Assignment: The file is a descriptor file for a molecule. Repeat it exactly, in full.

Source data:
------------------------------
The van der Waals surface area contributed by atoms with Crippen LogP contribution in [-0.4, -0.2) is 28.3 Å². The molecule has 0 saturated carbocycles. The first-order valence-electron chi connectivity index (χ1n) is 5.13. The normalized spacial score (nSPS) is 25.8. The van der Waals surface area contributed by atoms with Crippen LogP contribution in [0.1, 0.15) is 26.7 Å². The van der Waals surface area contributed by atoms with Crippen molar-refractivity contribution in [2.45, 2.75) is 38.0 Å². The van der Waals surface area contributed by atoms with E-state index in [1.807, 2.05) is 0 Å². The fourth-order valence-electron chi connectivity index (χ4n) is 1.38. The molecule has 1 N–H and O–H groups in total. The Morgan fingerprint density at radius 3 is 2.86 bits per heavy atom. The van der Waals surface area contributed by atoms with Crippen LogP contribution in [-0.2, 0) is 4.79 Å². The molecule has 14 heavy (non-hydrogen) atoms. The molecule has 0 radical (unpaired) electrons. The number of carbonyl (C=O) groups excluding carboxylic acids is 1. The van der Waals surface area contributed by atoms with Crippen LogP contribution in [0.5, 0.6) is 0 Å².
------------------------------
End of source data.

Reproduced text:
The van der Waals surface area contributed by atoms with Crippen LogP contribution in [-0.4, -0.2) is 28.3 Å². The molecule has 0 saturated carbocycles. The first-order valence-electron chi connectivity index (χ1n) is 5.13. The normalized spacial score (nSPS) is 25.8. The van der Waals surface area contributed by atoms with Crippen LogP contribution in [0.1, 0.15) is 26.7 Å². The van der Waals surface area contributed by atoms with Crippen molar-refractivity contribution in [2.45, 2.75) is 38.0 Å². The van der Waals surface area contributed by atoms with E-state index in [1.807, 2.05) is 0 Å². The fourth-order valence-electron chi connectivity index (χ4n) is 1.38. The molecule has 1 N–H and O–H groups in total. The Morgan fingerprint density at radius 3 is 2.86 bits per heavy atom. The van der Waals surface area contributed by atoms with Crippen LogP contribution in [-0.2, 0) is 4.79 Å². The molecule has 14 heavy (non-hydrogen) atoms. The molecule has 0 radical (unpaired) electrons. The number of carbonyl (C=O) groups excluding carboxylic acids is 1. The van der Waals surface area contributed by atoms with Crippen LogP contribution in [0.5, 0.6) is 0 Å².